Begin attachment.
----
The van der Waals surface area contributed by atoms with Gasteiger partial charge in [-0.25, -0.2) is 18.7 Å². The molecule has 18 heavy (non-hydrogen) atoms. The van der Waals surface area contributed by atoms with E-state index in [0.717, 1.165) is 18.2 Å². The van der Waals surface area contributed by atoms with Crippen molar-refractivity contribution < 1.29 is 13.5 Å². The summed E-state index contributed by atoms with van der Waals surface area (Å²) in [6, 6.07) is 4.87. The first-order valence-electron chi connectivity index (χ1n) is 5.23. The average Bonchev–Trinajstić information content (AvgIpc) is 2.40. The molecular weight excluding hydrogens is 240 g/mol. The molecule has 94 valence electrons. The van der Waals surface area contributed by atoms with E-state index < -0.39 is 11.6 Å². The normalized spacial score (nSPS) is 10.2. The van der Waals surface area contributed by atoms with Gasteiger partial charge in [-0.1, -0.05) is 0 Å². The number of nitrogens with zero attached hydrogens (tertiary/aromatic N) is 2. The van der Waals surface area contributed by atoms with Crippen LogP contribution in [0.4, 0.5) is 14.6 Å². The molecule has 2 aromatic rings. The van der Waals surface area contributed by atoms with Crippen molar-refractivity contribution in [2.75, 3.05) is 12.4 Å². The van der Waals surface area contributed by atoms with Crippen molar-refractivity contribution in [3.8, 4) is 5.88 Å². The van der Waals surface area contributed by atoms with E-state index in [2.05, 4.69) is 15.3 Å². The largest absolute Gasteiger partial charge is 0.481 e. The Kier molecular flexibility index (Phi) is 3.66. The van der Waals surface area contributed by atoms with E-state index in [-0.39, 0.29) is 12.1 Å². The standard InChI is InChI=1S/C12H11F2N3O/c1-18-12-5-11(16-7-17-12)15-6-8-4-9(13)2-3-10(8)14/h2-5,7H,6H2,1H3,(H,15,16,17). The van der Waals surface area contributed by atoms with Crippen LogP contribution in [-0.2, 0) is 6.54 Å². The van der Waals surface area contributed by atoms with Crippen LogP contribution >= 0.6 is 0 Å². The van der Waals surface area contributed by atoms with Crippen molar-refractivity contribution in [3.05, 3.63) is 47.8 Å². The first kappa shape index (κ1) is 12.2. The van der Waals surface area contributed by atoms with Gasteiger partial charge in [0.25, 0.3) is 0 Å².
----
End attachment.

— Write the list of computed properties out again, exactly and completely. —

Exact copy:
The van der Waals surface area contributed by atoms with Gasteiger partial charge in [-0.25, -0.2) is 18.7 Å². The molecule has 18 heavy (non-hydrogen) atoms. The van der Waals surface area contributed by atoms with E-state index in [0.717, 1.165) is 18.2 Å². The van der Waals surface area contributed by atoms with Crippen molar-refractivity contribution < 1.29 is 13.5 Å². The summed E-state index contributed by atoms with van der Waals surface area (Å²) in [6, 6.07) is 4.87. The first-order valence-electron chi connectivity index (χ1n) is 5.23. The average Bonchev–Trinajstić information content (AvgIpc) is 2.40. The molecular weight excluding hydrogens is 240 g/mol. The molecule has 94 valence electrons. The van der Waals surface area contributed by atoms with E-state index < -0.39 is 11.6 Å². The normalized spacial score (nSPS) is 10.2. The van der Waals surface area contributed by atoms with Gasteiger partial charge in [-0.1, -0.05) is 0 Å². The number of nitrogens with zero attached hydrogens (tertiary/aromatic N) is 2. The van der Waals surface area contributed by atoms with Crippen LogP contribution in [0.4, 0.5) is 14.6 Å². The molecule has 2 aromatic rings. The van der Waals surface area contributed by atoms with Crippen molar-refractivity contribution in [2.75, 3.05) is 12.4 Å². The van der Waals surface area contributed by atoms with Crippen molar-refractivity contribution in [3.8, 4) is 5.88 Å². The van der Waals surface area contributed by atoms with E-state index in [2.05, 4.69) is 15.3 Å². The largest absolute Gasteiger partial charge is 0.481 e. The Kier molecular flexibility index (Phi) is 3.66. The van der Waals surface area contributed by atoms with E-state index in [-0.39, 0.29) is 12.1 Å². The standard InChI is InChI=1S/C12H11F2N3O/c1-18-12-5-11(16-7-17-12)15-6-8-4-9(13)2-3-10(8)14/h2-5,7H,6H2,1H3,(H,15,16,17). The van der Waals surface area contributed by atoms with Crippen LogP contribution in [-0.2, 0) is 6.54 Å². The van der Waals surface area contributed by atoms with Crippen LogP contribution >= 0.6 is 0 Å². The van der Waals surface area contributed by atoms with Crippen molar-refractivity contribution in [3.05, 3.63) is 47.8 Å². The first kappa shape index (κ1) is 12.2. The van der Waals surface area contributed by atoms with Gasteiger partial charge in [0.25, 0.3) is 0 Å².